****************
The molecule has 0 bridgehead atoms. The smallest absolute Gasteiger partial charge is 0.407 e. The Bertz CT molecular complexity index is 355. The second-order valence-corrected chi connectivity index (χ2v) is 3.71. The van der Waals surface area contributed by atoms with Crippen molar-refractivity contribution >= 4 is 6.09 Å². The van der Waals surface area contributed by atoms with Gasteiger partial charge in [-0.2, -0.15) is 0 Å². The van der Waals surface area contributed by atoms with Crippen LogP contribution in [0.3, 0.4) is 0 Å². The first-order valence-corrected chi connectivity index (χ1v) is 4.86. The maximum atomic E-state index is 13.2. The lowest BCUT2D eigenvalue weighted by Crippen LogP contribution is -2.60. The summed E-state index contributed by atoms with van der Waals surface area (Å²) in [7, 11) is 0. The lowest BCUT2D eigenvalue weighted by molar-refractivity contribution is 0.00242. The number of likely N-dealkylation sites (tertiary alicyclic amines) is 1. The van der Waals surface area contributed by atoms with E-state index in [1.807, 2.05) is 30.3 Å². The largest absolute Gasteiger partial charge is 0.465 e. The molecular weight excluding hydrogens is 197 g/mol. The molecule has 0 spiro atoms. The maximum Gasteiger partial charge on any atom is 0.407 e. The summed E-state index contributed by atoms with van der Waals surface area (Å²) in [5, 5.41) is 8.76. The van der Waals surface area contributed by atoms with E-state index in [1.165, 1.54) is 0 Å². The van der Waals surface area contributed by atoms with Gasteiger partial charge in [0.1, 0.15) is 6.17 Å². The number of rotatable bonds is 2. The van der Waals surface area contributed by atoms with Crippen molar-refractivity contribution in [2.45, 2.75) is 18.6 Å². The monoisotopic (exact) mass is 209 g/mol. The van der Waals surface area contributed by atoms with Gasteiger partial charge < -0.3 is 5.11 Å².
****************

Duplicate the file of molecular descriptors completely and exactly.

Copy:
The molecule has 0 bridgehead atoms. The smallest absolute Gasteiger partial charge is 0.407 e. The Bertz CT molecular complexity index is 355. The second-order valence-corrected chi connectivity index (χ2v) is 3.71. The van der Waals surface area contributed by atoms with Crippen molar-refractivity contribution >= 4 is 6.09 Å². The van der Waals surface area contributed by atoms with Gasteiger partial charge in [-0.2, -0.15) is 0 Å². The van der Waals surface area contributed by atoms with Crippen LogP contribution in [0.3, 0.4) is 0 Å². The first-order valence-corrected chi connectivity index (χ1v) is 4.86. The maximum atomic E-state index is 13.2. The lowest BCUT2D eigenvalue weighted by Crippen LogP contribution is -2.60. The summed E-state index contributed by atoms with van der Waals surface area (Å²) in [7, 11) is 0. The lowest BCUT2D eigenvalue weighted by molar-refractivity contribution is 0.00242. The number of likely N-dealkylation sites (tertiary alicyclic amines) is 1. The van der Waals surface area contributed by atoms with E-state index in [1.807, 2.05) is 30.3 Å². The largest absolute Gasteiger partial charge is 0.465 e. The molecular weight excluding hydrogens is 197 g/mol. The molecule has 0 spiro atoms. The maximum Gasteiger partial charge on any atom is 0.407 e. The summed E-state index contributed by atoms with van der Waals surface area (Å²) in [5, 5.41) is 8.76. The van der Waals surface area contributed by atoms with E-state index in [1.165, 1.54) is 0 Å². The van der Waals surface area contributed by atoms with Gasteiger partial charge in [0.1, 0.15) is 6.17 Å². The number of rotatable bonds is 2. The van der Waals surface area contributed by atoms with Crippen molar-refractivity contribution in [2.45, 2.75) is 18.6 Å². The monoisotopic (exact) mass is 209 g/mol. The van der Waals surface area contributed by atoms with Gasteiger partial charge < -0.3 is 5.11 Å².